They’re a bit smaller than cherries and they look like tomatoes. In fact, they’re related to tomatoes so why anyone decided to call them ground-cherries is a bit mind boggling. I would’ve guessed the name wild tomatoes or perhaps tomatillo del monte (little tomatoes of the woods) might have been more appropriate. Some people say they taste like strawberries while others say they have their own unique sweet taste. Bite into them and you’ll get a mouth full of crunchy seeds; and the one’s I’ve eaten were, to me at least, slightly bitter. Nonetheless, “ground cherries” grow in abundance around our house as do wild gherkins, pepino del monte, granjeno berries, anacua berries, nopalitos, and an assortment of other wild berries, roots, and vegetables that make foraging both fun and practical. We’re lucky to have edibles throughout the year.
Ground cherries are in the nightshade family, as are tomatoes, and thus they have some very poisonous cousins. Plant field guides tend to concentrate on flowers and leaves and not much more. The idea is to be able to walk around and identify the plants and maybe take some pictures. The field-trip elitists will spout off the scientific names and then walk off as if bestowed with some secret powers. It’s all quite silly but I’ve been guilty of doing that myself. Besides, the scientific names that are supposed to be immutable and perhaps even sacrosanct change so often nowadays that the whole nomenclature process has become rather flippant. I remember one guy telling me years ago, “Hell, you could be making up those [Latinized] names on the spot and we wouldn’t know the difference.” But I was young and smug and didn’t realize that the most important names in any region are the folk-names because those are the names the rural people understand. Ethnobotanists and bushcrafters, on the other hand, are more interested in whether or not the plant’s parts may be eaten, used medicinally or can be turned into things like cordage, hunting implements, structural materials and the like. What I find interesting is that many woods people don’t seem all that concerned with giving things names. After all, they know that everybody else in the area knows what they’re talking about so oftentimes the plant's identity is more closely related to its function than anything else. The other day, for example, my water well man was out here and when he saw a bunch of ground cherries growing nearby he said, “Oh look!” He bent forward and picked several of them then removed the thin, papery husks (an outgrowth of the calyx) and extracted the orange berries. “What do you call that fruit?” I asked. He shrugged and said, “I don’t know. We just eat them.” He ate a few more and I recalled that one of the last times he was here he spotted some wild cucumber growing from a vine near the well. He got all excited and bent down and picked a bunch of pepinos and started eating them on the spot. “What do you call those?” I asked. Another shrug and then, “I don’t know. We’ve been eating them all our lives.”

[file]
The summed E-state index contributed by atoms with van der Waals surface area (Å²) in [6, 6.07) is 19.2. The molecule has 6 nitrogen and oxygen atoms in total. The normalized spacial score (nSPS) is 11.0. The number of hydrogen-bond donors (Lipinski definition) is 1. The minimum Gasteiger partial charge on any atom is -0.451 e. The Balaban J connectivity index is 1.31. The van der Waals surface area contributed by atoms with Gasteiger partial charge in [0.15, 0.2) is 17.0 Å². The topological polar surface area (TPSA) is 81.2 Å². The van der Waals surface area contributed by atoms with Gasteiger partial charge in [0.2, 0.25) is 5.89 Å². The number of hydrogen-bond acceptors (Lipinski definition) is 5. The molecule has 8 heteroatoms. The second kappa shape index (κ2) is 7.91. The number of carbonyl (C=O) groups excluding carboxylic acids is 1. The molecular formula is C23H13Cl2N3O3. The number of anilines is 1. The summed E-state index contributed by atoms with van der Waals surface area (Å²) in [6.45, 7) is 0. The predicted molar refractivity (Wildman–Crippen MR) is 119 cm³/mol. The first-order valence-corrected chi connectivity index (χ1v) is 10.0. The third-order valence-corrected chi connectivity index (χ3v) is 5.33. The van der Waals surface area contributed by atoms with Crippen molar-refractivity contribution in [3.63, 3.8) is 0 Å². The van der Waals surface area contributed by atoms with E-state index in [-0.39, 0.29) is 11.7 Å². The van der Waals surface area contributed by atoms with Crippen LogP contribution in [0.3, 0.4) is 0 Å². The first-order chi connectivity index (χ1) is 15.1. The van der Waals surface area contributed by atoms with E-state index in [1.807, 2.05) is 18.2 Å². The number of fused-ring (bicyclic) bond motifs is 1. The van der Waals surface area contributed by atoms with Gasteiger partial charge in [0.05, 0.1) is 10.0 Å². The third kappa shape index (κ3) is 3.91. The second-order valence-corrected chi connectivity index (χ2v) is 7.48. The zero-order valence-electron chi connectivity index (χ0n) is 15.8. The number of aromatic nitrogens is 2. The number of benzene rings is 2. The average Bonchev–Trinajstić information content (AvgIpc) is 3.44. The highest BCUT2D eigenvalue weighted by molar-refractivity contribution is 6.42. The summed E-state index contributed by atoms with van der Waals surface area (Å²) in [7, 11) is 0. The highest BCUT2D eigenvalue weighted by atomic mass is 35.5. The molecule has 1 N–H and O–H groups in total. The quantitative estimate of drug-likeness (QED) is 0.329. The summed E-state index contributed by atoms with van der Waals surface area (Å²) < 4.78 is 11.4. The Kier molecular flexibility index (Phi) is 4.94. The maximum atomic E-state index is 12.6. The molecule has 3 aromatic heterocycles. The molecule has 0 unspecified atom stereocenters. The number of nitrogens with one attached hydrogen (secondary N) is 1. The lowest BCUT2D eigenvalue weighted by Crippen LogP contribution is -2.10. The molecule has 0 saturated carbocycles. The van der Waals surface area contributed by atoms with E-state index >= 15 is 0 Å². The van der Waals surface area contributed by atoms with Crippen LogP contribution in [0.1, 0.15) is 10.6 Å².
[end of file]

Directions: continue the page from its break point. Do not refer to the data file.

Now the craze around this homestead is to make salsa. Mind you, I’m not much of a salsa eater. It’s not that I don’t enjoy spicy food, it’s just that my stomach doesn’t seem to like them much anymore. Regardless, experimenting with different salsas is a big deal here at the house. The master concoctionist in this family is Matthew who can create meals and dishes better than anyone I know. So it was only natural for Matthew to declare that he was going to experiment with making the perfect salsa using ground-cherries or tomatillo del monte as I prefer calling them.
Matthew’s recipes are quite tasty. He’ll go around selecting the best quality tomatillos del monte and then spend an evening canning. People come around eyeing the salsas and, of course, friends always get a sample. The other day a Border Patrol friend was out here and Matthew gave him a jar. Early the next morning he sent us a text saying, “Damn, I forgot my jar of salsa at your house. I was all ready for some eggs and salsa this morning.” So as soon as he can break free he’ll zip on out here and pick up the jar he forgot. I imagine we’ll fry him up some eggs on the spot and add a plate stacked with fresh corn tortillas. It’ll end up being a group thing.
Approximately 90 species.
Ground Cherries grow in tropical or subtropical climates. They grow low to the ground and seem to prefer sandy, alkaline soils.